I have had the oppostunity to work for both the Central Government and Local Governments in Uganda, as I understand the government system well. I was perviously employed to build the capacity of Kumi District Local Government (1998-2000) as Engineering Advisor for Ireland Aid under the auspices of the Embassy of Ireland with further support to Kiboga and Kibale Districts.

I supervised government infrastructure projects funded by the World Bank, UNICEF, AfDB, EDF and KfW. I was appointed by the Government of Uganda to oversee the planning and controlling of development in urban and rural areas of Uganda, as Chairman, Town and Country Planning Board/National Physical Planning Board, where I completed the maximum two different legal terms of appointment. It was also during this tenure of office as Chairman that the planning of most towns in Uganda were undertaken since Independence in 1962. Seventy-six Urban Centres were planned and seventy-one were approved by the Board. The Board also recommended the remaining Five for re-planning.

I am well versed with working in emergency situations for refugees and IDPs such as at Ikafe and Imvepi where I was responsible for water supply and sanitation for over 75,000 Sudanese Refugees. I helped to open up roads within the refugee camps, constructing schools and health centres and opened up an emergency airfield at Yoyo. Additionally, I was Zonal Coordinator for Imvepi, responsible for 10,000 refugees. In Afghanistan I was responsible for shelter, water and sanitation charged with implementing several thousand (19 200) family house units complete with sanitation and community water supply scattered in various districts of the populous Northern Region of Afghanistan based in Mazar-e-Sharif. I also oversaw the repair of irrigation schemes, schools and health units, as well as working with several international IPs (Implementing Partners).

Can you tell us more about the company/organisation you are currently working for?

Fichtner Water and Transportation GmbH (FWT) is a prominent international consulting company working in association with two other companies Gopa Infra and M & E Associates Consulting Engineers. The first two are German companies. M & E is a renowned Ugandan engineering consulting company. The three have formed a consortium and are supervising the construction of Gulu Water Supply and Sanitation Project funded by the World Bank, KfW and the Ugandan Government. The Contractors are Weihai International Economic and Technical Cooperative Ltd., WIETC a Chinese construction company.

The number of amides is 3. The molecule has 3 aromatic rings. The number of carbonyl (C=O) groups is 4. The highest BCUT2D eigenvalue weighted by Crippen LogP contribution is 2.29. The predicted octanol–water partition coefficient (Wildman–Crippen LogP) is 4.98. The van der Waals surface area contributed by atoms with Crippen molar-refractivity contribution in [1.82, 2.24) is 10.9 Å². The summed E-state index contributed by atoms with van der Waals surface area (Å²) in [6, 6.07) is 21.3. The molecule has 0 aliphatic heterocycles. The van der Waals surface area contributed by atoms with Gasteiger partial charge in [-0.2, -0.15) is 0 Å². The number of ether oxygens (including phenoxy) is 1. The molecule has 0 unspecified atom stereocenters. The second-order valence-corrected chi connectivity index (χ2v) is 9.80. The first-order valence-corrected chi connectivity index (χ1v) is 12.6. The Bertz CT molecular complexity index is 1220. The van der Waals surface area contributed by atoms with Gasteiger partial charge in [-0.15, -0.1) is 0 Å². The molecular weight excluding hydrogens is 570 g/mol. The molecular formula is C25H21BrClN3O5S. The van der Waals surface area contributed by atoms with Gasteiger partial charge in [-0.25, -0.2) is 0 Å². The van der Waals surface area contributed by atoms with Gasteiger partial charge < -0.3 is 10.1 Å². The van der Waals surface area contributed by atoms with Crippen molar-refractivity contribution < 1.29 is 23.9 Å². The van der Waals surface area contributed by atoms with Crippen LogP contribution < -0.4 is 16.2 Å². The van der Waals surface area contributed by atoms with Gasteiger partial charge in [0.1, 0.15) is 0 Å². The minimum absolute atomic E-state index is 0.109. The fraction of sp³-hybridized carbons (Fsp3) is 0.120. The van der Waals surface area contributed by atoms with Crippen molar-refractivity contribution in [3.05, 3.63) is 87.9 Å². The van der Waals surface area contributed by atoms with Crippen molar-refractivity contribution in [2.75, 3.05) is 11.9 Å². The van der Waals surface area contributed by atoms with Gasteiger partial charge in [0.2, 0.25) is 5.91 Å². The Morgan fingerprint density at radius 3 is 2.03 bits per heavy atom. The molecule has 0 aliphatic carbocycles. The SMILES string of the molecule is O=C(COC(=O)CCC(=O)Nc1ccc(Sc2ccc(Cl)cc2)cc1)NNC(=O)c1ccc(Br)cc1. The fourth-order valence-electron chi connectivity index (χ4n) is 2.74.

What do you love the most about your job?

I am able to put to good use knowledge I gained at the WEDC, Loughborough. I am able to provide an essential service to people and improve their lives. I also care for health and safety of project employees and neighbouring communities. This has become even more imperative during the current COVID-19 (novel coronavirus) pandemic. I am satisfied and feel that I am making a humble contribution to my country and to humanity.

What has been the proudest moment of your career so far?

Generally, I had very satisfying career throughout. Some tasks were particularly heavy and challenging. I always worked with passion, overcame the challenges and achieved expected results. The fact that my services benefited people makes me proud. This was true of all the little things I was involved in doing. Money is important but not the most important thing. It was least among my motivating factors. Positive results of my contribution to society was my motivation as long as I could afford the basic means by which to live.

I related well with my supervisors, my colleagues, people that were placed under my supervision and above all, people I served. Seeing happiness in the faces of those most vulnerable after a drink of safe water, especially the children in poor communities, those living among refugees and internally displaced persons such as those at Bidibidi (Ikafe) refugee settlement camp, people of the wider northern Uganda that was afflicted by prolonged insurgency (armed conflict) and those in Afghanistan after 9/11 was always a pleasant spectacle and thought provoking too. The sick in hospitals and especially mothers and young children yearn for safe water. Women in many African villages are still the carriers of water over long distances. My work has helped to alleviate some of these situations.

My contribution to the local communities in various parts of Uganda was worth the effort. In particular I was able to contribute in post conflict recovery efforts in West Nile Region and generally in the wider northern Uganda. These are the things that gave meaning to my career.

Once I was Chairman Town and Country Planning Board. This had relevance to alleviation of environment degradation by protecting sensitive ecological systems, challenges of enforcement not with standing.

I was able to build a wide network of friends and colleagues from different cultural backgrounds and expertise as a result of my countrywide service and international travels in Africa, Europe, the Gulf and Central Asia.

What does the future hold for you?

I like to mentor young professional engineers and other young people to make them appreciate the beauty of service delivery. Young people should gain practical skills, progress and be responsible. I would like to help them in ways possible to do so.

I would like also to advocate for poor communities to gain access to basic services such as safe water, sanitation and hygiene, clean energy, food security, health services and good education. Our environment must be protected by all means. I intent to achieve this by advocacy and reaching out to and engaging leaders and institutions that make decisions and allot resources for development.

I am interested to participate in research and support where I am able to do so.

Ultimately I would like some quiet life on a small farm with ruminants, vegetables, apiary, poultry and orchard where I can farm while recording my memories for posterity in a serene green leafy environment.